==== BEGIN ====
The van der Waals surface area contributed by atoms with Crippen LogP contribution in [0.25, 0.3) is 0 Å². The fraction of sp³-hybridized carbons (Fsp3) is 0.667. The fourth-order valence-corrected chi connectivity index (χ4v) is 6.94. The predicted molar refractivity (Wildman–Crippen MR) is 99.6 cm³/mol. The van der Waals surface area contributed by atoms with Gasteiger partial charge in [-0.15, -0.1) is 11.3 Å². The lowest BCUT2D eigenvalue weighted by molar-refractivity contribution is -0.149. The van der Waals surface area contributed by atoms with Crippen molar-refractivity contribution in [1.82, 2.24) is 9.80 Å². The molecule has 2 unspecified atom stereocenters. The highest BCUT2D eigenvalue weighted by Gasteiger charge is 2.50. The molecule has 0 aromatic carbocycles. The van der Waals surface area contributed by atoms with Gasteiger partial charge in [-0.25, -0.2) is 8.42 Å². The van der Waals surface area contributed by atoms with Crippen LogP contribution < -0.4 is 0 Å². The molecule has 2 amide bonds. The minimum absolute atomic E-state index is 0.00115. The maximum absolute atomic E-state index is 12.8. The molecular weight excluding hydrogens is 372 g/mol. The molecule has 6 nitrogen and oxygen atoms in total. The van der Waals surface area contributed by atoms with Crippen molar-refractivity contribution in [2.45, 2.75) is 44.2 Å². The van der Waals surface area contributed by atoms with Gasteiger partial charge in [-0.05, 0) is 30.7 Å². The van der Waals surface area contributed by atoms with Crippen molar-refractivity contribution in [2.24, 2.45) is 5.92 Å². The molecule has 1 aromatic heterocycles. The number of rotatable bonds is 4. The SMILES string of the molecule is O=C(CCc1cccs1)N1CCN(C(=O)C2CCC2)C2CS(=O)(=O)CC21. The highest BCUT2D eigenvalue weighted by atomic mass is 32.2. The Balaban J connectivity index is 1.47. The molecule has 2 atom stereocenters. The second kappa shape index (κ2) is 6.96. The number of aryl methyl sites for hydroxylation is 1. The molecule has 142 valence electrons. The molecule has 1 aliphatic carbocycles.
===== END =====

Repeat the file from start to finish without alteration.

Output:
The van der Waals surface area contributed by atoms with Crippen LogP contribution in [0.25, 0.3) is 0 Å². The fraction of sp³-hybridized carbons (Fsp3) is 0.667. The fourth-order valence-corrected chi connectivity index (χ4v) is 6.94. The predicted molar refractivity (Wildman–Crippen MR) is 99.6 cm³/mol. The van der Waals surface area contributed by atoms with Gasteiger partial charge in [-0.15, -0.1) is 11.3 Å². The lowest BCUT2D eigenvalue weighted by molar-refractivity contribution is -0.149. The van der Waals surface area contributed by atoms with Crippen molar-refractivity contribution in [1.82, 2.24) is 9.80 Å². The molecule has 2 unspecified atom stereocenters. The highest BCUT2D eigenvalue weighted by Gasteiger charge is 2.50. The molecule has 0 aromatic carbocycles. The van der Waals surface area contributed by atoms with Gasteiger partial charge in [-0.25, -0.2) is 8.42 Å². The van der Waals surface area contributed by atoms with Crippen LogP contribution < -0.4 is 0 Å². The molecule has 2 amide bonds. The minimum absolute atomic E-state index is 0.00115. The maximum absolute atomic E-state index is 12.8. The molecular weight excluding hydrogens is 372 g/mol. The molecule has 6 nitrogen and oxygen atoms in total. The van der Waals surface area contributed by atoms with Crippen molar-refractivity contribution in [2.45, 2.75) is 44.2 Å². The van der Waals surface area contributed by atoms with Gasteiger partial charge in [-0.05, 0) is 30.7 Å². The van der Waals surface area contributed by atoms with Crippen molar-refractivity contribution in [2.24, 2.45) is 5.92 Å². The molecule has 1 aromatic heterocycles. The number of rotatable bonds is 4. The SMILES string of the molecule is O=C(CCc1cccs1)N1CCN(C(=O)C2CCC2)C2CS(=O)(=O)CC21. The highest BCUT2D eigenvalue weighted by atomic mass is 32.2. The Balaban J connectivity index is 1.47. The molecule has 2 atom stereocenters. The second kappa shape index (κ2) is 6.96. The number of aryl methyl sites for hydroxylation is 1. The molecule has 142 valence electrons. The molecule has 1 aliphatic carbocycles.